The first and most important caution is to warn you to check with your doctor before using any meditation technique for chronic pain relief of your hips, back or any other place.
Now let's take a look at how meditation techniques work to relieve your hip pain.
There have been a number of studies over the past few years that suggest that the practice of meditation can lead to significant pain relief.
Despite these findings, the mechanism through which meditation causes such relief hasn’t been fully ascertained.
However, recent research reported in Brain Research Bulletin suggests that the answer may lie in the manipulation of alpha waves. Alpha waves are brain waves that originate primarily in the occipital lobes, and their function is being actively researched.
A 1966 study showed that a group of Buddhist monks who meditated regularly had elevated alpha rhythms across their brains.
In the new study, the researchers followed 12 subjects who had never meditated before and looked at the waves’ role in a specific part of the brain—cells of the sensory cortex that process tactile information from the hands and feet. Half the participants were told not to meditate, while the other half were trained in a technique called mindfulness-based stress reduction.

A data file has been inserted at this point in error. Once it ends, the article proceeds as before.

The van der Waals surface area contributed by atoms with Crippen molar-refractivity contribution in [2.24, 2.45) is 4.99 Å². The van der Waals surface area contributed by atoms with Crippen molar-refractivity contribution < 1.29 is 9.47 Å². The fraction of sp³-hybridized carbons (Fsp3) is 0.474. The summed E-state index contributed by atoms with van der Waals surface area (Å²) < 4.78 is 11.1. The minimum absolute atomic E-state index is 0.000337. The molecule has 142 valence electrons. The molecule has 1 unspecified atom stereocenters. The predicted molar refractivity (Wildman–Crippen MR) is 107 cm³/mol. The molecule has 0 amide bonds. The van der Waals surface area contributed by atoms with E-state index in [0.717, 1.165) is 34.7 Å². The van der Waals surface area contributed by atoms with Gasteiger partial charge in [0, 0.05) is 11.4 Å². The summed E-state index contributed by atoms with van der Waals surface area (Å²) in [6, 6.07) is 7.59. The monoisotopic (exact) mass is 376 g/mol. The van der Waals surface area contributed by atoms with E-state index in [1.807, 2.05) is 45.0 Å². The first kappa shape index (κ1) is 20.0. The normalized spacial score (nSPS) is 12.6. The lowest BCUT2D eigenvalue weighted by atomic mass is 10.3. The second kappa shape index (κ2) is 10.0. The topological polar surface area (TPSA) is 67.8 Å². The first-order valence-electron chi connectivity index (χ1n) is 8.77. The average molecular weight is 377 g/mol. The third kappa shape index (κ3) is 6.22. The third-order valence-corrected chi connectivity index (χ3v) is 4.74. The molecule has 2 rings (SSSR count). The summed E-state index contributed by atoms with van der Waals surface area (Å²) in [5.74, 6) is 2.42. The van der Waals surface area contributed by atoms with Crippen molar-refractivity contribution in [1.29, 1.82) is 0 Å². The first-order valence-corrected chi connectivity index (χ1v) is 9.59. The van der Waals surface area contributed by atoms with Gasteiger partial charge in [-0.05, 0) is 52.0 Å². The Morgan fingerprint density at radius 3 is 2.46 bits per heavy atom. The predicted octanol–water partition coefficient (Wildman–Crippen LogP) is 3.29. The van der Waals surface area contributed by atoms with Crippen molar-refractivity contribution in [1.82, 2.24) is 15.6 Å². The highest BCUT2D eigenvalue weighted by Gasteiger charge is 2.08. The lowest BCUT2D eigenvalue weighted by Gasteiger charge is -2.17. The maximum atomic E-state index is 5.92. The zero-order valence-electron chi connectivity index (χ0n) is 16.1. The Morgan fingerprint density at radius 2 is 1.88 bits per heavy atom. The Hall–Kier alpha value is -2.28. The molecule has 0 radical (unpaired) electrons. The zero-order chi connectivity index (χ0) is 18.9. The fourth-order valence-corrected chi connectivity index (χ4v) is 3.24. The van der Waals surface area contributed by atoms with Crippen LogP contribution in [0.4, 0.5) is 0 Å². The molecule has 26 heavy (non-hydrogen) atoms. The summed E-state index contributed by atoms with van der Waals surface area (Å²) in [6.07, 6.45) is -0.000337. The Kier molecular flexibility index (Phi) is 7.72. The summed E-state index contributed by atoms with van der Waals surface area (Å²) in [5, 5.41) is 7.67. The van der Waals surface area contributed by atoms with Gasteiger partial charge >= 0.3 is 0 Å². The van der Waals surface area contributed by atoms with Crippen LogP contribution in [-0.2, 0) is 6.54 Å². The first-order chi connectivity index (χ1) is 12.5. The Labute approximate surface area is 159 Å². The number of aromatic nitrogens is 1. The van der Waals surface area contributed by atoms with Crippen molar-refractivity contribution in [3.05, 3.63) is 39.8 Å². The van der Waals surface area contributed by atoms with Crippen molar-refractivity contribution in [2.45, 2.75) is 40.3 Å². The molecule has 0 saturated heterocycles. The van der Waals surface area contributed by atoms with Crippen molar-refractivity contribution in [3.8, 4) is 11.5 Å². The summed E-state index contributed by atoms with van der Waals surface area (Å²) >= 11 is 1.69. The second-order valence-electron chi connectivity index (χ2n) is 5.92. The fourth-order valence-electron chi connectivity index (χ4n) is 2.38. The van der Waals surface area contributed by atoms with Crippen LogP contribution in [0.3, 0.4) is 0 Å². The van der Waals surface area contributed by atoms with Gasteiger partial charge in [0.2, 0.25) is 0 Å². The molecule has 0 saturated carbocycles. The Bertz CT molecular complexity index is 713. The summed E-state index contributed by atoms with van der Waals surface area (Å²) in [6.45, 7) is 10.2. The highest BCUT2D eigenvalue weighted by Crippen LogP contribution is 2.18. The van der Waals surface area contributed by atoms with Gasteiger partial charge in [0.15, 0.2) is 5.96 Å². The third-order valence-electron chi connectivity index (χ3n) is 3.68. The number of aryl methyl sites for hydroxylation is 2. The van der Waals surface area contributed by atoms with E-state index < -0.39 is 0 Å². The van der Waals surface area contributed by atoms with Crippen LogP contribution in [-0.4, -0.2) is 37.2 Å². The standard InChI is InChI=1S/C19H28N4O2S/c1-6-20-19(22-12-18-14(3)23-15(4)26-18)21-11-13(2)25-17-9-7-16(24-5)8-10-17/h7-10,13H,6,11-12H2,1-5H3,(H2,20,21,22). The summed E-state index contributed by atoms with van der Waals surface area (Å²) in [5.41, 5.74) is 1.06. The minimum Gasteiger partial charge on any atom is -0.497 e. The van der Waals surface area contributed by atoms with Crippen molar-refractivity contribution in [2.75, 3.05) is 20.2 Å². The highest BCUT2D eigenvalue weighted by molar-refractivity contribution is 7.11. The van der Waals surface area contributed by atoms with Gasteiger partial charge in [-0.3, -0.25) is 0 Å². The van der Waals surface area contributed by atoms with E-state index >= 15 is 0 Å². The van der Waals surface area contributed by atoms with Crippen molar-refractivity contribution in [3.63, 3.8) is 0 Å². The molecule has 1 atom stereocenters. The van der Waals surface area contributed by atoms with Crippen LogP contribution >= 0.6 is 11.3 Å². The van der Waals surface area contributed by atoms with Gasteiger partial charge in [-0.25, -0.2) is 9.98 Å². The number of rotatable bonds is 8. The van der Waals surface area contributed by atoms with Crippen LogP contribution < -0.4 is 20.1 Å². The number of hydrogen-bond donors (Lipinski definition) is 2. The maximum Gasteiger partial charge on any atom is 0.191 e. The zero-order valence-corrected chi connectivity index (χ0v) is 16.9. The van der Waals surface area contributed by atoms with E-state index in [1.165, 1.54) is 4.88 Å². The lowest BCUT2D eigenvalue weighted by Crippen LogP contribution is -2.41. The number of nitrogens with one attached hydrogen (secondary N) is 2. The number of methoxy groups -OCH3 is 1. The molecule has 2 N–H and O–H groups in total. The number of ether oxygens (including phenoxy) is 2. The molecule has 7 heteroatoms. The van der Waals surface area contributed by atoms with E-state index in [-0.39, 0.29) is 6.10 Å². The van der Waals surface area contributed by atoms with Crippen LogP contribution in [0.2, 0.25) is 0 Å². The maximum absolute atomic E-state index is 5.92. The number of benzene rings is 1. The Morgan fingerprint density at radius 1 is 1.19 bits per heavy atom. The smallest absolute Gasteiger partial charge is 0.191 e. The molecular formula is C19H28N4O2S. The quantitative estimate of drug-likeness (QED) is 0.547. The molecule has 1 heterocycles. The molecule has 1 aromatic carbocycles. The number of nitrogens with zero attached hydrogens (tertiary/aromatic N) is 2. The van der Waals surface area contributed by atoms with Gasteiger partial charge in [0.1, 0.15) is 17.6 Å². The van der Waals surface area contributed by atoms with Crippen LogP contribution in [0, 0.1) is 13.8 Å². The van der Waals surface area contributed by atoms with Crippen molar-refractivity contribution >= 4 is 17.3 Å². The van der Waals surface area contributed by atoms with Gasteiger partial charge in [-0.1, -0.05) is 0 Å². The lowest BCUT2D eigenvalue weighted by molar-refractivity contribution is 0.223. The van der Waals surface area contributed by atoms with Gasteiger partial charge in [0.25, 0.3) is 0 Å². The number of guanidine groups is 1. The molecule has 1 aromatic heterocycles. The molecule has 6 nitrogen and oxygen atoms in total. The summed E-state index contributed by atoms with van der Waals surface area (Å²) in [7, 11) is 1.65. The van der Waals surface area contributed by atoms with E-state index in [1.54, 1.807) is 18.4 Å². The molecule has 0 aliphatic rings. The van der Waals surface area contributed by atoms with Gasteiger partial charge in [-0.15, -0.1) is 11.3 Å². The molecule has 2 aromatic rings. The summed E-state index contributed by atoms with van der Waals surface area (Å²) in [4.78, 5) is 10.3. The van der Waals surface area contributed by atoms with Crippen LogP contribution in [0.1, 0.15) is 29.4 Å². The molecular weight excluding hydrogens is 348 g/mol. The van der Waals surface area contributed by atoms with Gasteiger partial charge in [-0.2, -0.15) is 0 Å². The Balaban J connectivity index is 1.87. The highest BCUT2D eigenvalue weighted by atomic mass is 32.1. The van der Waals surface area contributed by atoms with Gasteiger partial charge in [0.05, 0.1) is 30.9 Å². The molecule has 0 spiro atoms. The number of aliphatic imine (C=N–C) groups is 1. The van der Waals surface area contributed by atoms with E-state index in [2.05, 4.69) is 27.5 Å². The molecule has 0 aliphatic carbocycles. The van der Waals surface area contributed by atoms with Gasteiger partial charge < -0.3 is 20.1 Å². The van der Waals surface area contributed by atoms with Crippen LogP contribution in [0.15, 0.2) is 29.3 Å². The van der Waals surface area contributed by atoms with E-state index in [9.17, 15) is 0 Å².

The first two weeks of training were devoted to learning to pay close attention to body sensations.
These findings suggest that the practice of meditation can lead to changes in alpha wave behavior, which in turn may lead to the pain relief. There is some research that suggests that alpha waves can be involved in inhibiting communication in the brain, and in the case of meditation, it may be that meditators are able to accordingly inhibit their pain signals.
Sometimes it can help to include an image with a sense of the breath: you can imagine a wave flowing up the beach, turning, and flowing back out to sea again, noticing how the movement of the breath has a rhythm very like this. Or you might have another image that you find evocative and calming. Use your imagination in your own way to help the mind and the body settle around the breath.
Notice how each breath is unique, how no two breaths are the same. Notice the texture, the quality, and the duration of each breath. If you notice the body or the mind tensing up around your experience, in the noticing you can gently let go again without judgement. Do this over and over again if necessary with a kindly, gentle awareness.